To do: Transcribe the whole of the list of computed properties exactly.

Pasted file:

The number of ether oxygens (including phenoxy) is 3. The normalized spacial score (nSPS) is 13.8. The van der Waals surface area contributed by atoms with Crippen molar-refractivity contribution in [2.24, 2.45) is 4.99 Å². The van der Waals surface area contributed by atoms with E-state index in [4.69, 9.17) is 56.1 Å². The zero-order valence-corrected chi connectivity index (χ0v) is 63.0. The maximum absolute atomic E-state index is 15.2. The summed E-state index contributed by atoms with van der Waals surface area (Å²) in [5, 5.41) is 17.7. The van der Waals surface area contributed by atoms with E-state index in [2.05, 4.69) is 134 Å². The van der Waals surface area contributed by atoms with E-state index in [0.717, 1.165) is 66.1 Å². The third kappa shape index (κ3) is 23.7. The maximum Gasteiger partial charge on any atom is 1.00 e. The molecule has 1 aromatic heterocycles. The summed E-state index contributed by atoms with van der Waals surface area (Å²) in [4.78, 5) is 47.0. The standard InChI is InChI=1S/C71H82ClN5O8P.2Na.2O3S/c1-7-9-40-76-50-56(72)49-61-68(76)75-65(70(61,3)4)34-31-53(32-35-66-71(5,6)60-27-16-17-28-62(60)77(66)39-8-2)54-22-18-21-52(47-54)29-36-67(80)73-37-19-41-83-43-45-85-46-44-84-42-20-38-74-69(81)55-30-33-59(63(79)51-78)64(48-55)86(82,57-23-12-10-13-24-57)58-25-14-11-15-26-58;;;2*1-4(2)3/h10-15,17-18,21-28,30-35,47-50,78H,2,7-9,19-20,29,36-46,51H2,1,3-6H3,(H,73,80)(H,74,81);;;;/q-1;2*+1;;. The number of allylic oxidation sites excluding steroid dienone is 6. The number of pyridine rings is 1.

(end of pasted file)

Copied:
The number of ether oxygens (including phenoxy) is 3. The normalized spacial score (nSPS) is 13.8. The van der Waals surface area contributed by atoms with Crippen molar-refractivity contribution in [2.24, 2.45) is 4.99 Å². The van der Waals surface area contributed by atoms with E-state index in [4.69, 9.17) is 56.1 Å². The zero-order valence-corrected chi connectivity index (χ0v) is 63.0. The maximum absolute atomic E-state index is 15.2. The summed E-state index contributed by atoms with van der Waals surface area (Å²) in [5, 5.41) is 17.7. The van der Waals surface area contributed by atoms with E-state index in [2.05, 4.69) is 134 Å². The van der Waals surface area contributed by atoms with E-state index in [0.717, 1.165) is 66.1 Å². The third kappa shape index (κ3) is 23.7. The maximum Gasteiger partial charge on any atom is 1.00 e. The molecule has 1 aromatic heterocycles. The summed E-state index contributed by atoms with van der Waals surface area (Å²) in [4.78, 5) is 47.0. The standard InChI is InChI=1S/C71H82ClN5O8P.2Na.2O3S/c1-7-9-40-76-50-56(72)49-61-68(76)75-65(70(61,3)4)34-31-53(32-35-66-71(5,6)60-27-16-17-28-62(60)77(66)39-8-2)54-22-18-21-52(47-54)29-36-67(80)73-37-19-41-83-43-45-85-46-44-84-42-20-38-74-69(81)55-30-33-59(63(79)51-78)64(48-55)86(82,57-23-12-10-13-24-57)58-25-14-11-15-26-58;;;2*1-4(2)3/h10-15,17-18,21-28,30-35,47-50,78H,2,7-9,19-20,29,36-46,51H2,1,3-6H3,(H,73,80)(H,74,81);;;;/q-1;2*+1;;. The number of allylic oxidation sites excluding steroid dienone is 6. The number of pyridine rings is 1.